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Rocket Time

There's no way to avoid things ending up in the trash. Even writers like Peter Schaefer. Even though he's written and developed for the World of Darkness, Exalted, and Dungeons & Dragons. Now he lives in a trash can being carried around the world by a perpetual tornado. Perhaps you haven't heard of it because there's no danger. It avoids all habitable locations, guided by Peter's compatriots from their secret lair beneath Alcatraz. Experience more of his 200-word concoctions at http://catachresis.shoelesspetegames.com/

"The tankfiller's finished!" Kelsie yelled. "It's rocket time!" My hoe fell on the dusty soil, and our excited cheers echoed off the canyon walls as we ran home to get ready for the trip to the rocketpad.
Everybody went. Kids like us walked fast. Adults walked slow. Only the ones patching a fuelpipe, burst during the tank filling, didn't come. I could see them in the distance when we reached the overlook. The crowd was already there, blankets laid out with food and everything. From up there we could see the rocket, surrounded by the machines that had built it over the last ten years, a safe distance back from the launch.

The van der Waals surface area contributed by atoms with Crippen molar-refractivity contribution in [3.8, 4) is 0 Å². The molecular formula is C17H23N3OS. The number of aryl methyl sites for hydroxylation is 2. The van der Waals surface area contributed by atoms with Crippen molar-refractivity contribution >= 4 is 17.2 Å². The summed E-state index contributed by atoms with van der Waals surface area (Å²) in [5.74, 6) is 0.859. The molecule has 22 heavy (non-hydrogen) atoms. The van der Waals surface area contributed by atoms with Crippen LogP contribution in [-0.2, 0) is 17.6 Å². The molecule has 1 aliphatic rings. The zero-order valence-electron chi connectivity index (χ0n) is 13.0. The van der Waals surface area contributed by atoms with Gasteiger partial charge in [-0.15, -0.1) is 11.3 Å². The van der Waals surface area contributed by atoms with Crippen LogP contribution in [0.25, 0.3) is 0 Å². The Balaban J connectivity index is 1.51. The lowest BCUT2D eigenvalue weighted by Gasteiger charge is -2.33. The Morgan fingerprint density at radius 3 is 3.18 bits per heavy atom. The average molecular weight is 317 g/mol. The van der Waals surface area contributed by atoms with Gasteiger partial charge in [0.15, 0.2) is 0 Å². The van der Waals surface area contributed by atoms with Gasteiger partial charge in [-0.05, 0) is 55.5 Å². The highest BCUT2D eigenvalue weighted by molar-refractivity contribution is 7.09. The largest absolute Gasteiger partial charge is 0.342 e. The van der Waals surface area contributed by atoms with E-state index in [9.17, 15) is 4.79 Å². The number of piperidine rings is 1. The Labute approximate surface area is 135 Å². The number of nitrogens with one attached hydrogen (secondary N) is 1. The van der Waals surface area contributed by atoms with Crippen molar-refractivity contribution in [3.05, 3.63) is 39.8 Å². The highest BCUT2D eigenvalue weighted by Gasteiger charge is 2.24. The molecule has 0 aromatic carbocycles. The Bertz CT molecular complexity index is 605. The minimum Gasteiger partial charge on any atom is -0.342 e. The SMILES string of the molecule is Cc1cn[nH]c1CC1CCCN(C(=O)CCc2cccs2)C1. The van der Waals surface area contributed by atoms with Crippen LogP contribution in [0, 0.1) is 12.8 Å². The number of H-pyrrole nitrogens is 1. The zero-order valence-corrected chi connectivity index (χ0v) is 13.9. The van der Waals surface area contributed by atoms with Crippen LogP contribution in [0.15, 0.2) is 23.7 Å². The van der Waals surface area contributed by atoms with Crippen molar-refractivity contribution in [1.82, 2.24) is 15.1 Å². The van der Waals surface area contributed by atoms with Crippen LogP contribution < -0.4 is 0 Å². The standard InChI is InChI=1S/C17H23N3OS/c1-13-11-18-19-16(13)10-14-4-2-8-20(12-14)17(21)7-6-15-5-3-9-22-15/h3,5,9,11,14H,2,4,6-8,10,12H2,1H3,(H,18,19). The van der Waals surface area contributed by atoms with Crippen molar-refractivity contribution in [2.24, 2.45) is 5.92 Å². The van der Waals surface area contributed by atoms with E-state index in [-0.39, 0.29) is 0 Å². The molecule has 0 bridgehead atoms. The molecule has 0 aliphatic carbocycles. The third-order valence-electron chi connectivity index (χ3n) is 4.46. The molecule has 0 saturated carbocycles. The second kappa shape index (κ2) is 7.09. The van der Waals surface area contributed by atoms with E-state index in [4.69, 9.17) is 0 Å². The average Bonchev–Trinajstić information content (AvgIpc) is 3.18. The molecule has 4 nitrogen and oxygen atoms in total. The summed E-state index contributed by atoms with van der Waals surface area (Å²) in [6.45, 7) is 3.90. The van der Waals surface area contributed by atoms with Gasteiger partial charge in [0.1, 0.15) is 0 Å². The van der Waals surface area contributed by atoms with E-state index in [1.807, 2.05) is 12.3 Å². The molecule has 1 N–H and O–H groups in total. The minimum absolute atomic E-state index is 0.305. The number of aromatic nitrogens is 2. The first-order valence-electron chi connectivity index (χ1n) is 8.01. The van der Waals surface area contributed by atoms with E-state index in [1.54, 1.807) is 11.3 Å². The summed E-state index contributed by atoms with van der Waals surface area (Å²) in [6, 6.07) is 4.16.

We got in line with kids our age and the countdowner asked if we were thirteen years or up. Kelsie said yes and I lied and said yes, and he typed our names on a screen.
When all the kids were done, the voice picked kids. Kelsie was third, but it never called me.
Watching the blastoff with my parents, I thought of Kelsie riding that tiny sun into the sky. "Where do they go, Mom?"
She held me tight for some reason, and said, "I don't know."
The End
This story was first published on Thursday, June 18th, 2015


Author Comments

This story came out of the obvious question, "What if a small society labors to free their children from the dying planet while civilization collapses around them, and then they forget the meaning of what they're doing while the nearly-automated machines carry on?"

It sat for a while on my back burner, as many of my short-short stories do, while I found what felt like the best way to express the tale in exactly 200 words.

- Peter A Schaefer
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